Automation is a central component of most organisations’ digital transformation strategy today. While stakeholders at all levels are eager to reap the benefits of automation, synchronising, collaborating, and managing automation across all parallel automation initiatives is a significant challenge. If that sounds familiar, then your next step should be utilising an automation hub to manage the automation pipeline.

The case for business automation

Most business leaders today recognise that business automation, in all of its many forms, is not just a buzzword. In fact, it’s a genuine and influential part of digital transformation that helps businesses be more agile, faster, profitable, and competitive.


For many businesses, robotic process automation (RPA) is the embodiment of the promise of automation. RPA is the process of building, implementing, and deploying software bots that emulate human actions to automate repetitive, manual processes. However, other types of more advanced automation, especially intelligent automation (IA), are also gaining ground.


Most businesses today recognise the potential of automation. At least 53% have already started their RPA journey, and if the current trend continues, RPA adoption will be near-universal within five years. It’s easy to see why top performers in the implementation of RPA have seen a 4x ROI from their RPA investments, while the average business has experienced a ~2x ROI. What’s more, RPA benefits are most commonly felt in challenging yet increasingly vital business areas, such as compliance (38%) and productivity (27%).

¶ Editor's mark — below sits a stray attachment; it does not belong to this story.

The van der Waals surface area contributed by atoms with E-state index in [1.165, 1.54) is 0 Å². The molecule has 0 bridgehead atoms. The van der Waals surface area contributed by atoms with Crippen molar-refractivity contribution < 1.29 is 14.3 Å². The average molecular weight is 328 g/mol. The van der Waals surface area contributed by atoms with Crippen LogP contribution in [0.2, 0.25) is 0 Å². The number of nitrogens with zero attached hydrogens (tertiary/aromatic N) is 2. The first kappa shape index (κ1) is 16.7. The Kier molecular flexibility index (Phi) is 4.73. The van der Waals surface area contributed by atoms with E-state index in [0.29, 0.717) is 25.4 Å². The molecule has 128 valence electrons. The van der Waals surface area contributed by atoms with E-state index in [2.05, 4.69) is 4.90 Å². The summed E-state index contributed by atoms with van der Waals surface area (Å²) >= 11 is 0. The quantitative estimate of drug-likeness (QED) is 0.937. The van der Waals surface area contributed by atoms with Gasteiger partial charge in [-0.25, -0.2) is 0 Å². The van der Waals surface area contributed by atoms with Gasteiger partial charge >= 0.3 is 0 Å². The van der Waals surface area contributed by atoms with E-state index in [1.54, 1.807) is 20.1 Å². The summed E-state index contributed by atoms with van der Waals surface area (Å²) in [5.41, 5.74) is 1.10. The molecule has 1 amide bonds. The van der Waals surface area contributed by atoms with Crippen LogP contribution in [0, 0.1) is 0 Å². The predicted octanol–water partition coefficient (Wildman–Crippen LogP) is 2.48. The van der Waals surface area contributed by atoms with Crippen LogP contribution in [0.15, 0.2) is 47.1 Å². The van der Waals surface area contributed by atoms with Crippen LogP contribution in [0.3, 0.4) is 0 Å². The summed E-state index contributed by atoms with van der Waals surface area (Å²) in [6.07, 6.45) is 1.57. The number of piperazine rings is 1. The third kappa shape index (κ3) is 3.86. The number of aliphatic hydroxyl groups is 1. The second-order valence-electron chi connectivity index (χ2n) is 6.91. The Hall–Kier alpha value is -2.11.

It’s no wonder the potential economic impact of knowledge work automation is expected to be $5-7 trillion by 2025.


RPA, and other forms of automation, are vital because they help businesses operate more efficiently and do less with more. It’s estimated that 10-25% of employees spend their time on repetitive computer tasks, while IT departments spend 30% of their time on basic, low-level tasks. As a concrete example, businesses typically pay $5- $25 for manual invoice processing.


That’s a lot of waste in terms of time, money, and human resources. Today, 70-80% of these mundane, rule-based processes can be automated with trivial ease. As you can see, the problem lies less with being able to implement RPA solutions than with identifying the myriad opportunities for automation and managing the automation journey.